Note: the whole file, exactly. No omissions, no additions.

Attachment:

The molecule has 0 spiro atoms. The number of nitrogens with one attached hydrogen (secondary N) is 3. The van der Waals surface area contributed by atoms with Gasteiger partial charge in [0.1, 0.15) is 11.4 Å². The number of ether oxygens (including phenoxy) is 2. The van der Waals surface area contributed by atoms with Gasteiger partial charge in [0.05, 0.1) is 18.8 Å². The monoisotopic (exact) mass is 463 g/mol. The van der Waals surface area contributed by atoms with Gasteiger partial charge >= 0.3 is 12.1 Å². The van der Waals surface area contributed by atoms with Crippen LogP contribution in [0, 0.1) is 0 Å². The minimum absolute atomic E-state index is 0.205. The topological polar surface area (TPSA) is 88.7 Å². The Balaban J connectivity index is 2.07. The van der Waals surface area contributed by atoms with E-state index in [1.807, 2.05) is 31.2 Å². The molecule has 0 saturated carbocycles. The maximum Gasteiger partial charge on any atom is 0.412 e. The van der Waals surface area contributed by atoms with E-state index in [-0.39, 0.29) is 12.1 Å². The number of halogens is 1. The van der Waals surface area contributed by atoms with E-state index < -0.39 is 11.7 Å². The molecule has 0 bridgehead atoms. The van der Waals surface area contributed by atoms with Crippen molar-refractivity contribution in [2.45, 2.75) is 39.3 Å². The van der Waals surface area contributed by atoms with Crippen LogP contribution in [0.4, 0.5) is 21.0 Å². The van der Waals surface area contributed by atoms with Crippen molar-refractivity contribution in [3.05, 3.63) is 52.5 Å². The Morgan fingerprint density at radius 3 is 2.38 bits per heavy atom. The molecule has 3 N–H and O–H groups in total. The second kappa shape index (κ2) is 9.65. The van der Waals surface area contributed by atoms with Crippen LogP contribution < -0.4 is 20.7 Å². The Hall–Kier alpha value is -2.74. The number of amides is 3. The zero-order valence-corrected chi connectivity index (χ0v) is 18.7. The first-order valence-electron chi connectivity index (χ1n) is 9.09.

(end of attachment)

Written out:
The molecule has 0 spiro atoms. The number of nitrogens with one attached hydrogen (secondary N) is 3. The van der Waals surface area contributed by atoms with Gasteiger partial charge in [0.1, 0.15) is 11.4 Å². The number of ether oxygens (including phenoxy) is 2. The van der Waals surface area contributed by atoms with Gasteiger partial charge in [0.05, 0.1) is 18.8 Å². The monoisotopic (exact) mass is 463 g/mol. The van der Waals surface area contributed by atoms with Gasteiger partial charge >= 0.3 is 12.1 Å². The van der Waals surface area contributed by atoms with Crippen LogP contribution in [0, 0.1) is 0 Å². The minimum absolute atomic E-state index is 0.205. The topological polar surface area (TPSA) is 88.7 Å². The Balaban J connectivity index is 2.07. The van der Waals surface area contributed by atoms with E-state index in [1.807, 2.05) is 31.2 Å². The molecule has 0 saturated carbocycles. The maximum Gasteiger partial charge on any atom is 0.412 e. The van der Waals surface area contributed by atoms with E-state index in [-0.39, 0.29) is 12.1 Å². The number of halogens is 1. The van der Waals surface area contributed by atoms with E-state index < -0.39 is 11.7 Å². The molecule has 0 bridgehead atoms. The van der Waals surface area contributed by atoms with Crippen molar-refractivity contribution in [2.45, 2.75) is 39.3 Å². The van der Waals surface area contributed by atoms with Crippen LogP contribution in [0.4, 0.5) is 21.0 Å². The van der Waals surface area contributed by atoms with Crippen molar-refractivity contribution in [3.05, 3.63) is 52.5 Å². The Morgan fingerprint density at radius 3 is 2.38 bits per heavy atom. The molecule has 3 N–H and O–H groups in total. The second kappa shape index (κ2) is 9.65. The van der Waals surface area contributed by atoms with Crippen LogP contribution < -0.4 is 20.7 Å². The Hall–Kier alpha value is -2.74. The number of amides is 3. The zero-order valence-corrected chi connectivity index (χ0v) is 18.7. The first-order valence-electron chi connectivity index (χ1n) is 9.09.